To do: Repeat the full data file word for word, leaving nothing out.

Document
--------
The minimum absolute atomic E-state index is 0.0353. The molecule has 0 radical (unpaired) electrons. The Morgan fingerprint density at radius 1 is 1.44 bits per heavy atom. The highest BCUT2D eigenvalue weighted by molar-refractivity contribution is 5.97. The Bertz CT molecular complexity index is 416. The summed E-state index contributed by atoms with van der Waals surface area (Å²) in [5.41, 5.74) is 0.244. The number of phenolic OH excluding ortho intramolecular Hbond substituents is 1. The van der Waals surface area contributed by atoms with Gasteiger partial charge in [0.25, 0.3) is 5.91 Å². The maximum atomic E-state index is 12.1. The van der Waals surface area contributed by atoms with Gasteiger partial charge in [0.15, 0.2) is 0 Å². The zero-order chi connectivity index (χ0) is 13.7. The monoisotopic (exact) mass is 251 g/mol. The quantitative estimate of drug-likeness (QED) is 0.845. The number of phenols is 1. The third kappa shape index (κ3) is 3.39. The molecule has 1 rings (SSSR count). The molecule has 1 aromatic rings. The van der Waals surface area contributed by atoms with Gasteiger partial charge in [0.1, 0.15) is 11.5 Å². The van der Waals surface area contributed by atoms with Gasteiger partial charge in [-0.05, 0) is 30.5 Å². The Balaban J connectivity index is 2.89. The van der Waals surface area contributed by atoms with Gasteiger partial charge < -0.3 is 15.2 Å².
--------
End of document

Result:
The minimum absolute atomic E-state index is 0.0353. The molecule has 0 radical (unpaired) electrons. The Morgan fingerprint density at radius 1 is 1.44 bits per heavy atom. The highest BCUT2D eigenvalue weighted by molar-refractivity contribution is 5.97. The Bertz CT molecular complexity index is 416. The summed E-state index contributed by atoms with van der Waals surface area (Å²) in [5.41, 5.74) is 0.244. The number of phenolic OH excluding ortho intramolecular Hbond substituents is 1. The van der Waals surface area contributed by atoms with Gasteiger partial charge in [0.25, 0.3) is 5.91 Å². The maximum atomic E-state index is 12.1. The van der Waals surface area contributed by atoms with Gasteiger partial charge in [0.15, 0.2) is 0 Å². The zero-order chi connectivity index (χ0) is 13.7. The monoisotopic (exact) mass is 251 g/mol. The quantitative estimate of drug-likeness (QED) is 0.845. The number of phenols is 1. The third kappa shape index (κ3) is 3.39. The molecule has 1 rings (SSSR count). The molecule has 1 aromatic rings. The van der Waals surface area contributed by atoms with Gasteiger partial charge in [0.1, 0.15) is 11.5 Å². The van der Waals surface area contributed by atoms with Gasteiger partial charge in [-0.05, 0) is 30.5 Å². The Balaban J connectivity index is 2.89. The van der Waals surface area contributed by atoms with Gasteiger partial charge < -0.3 is 15.2 Å².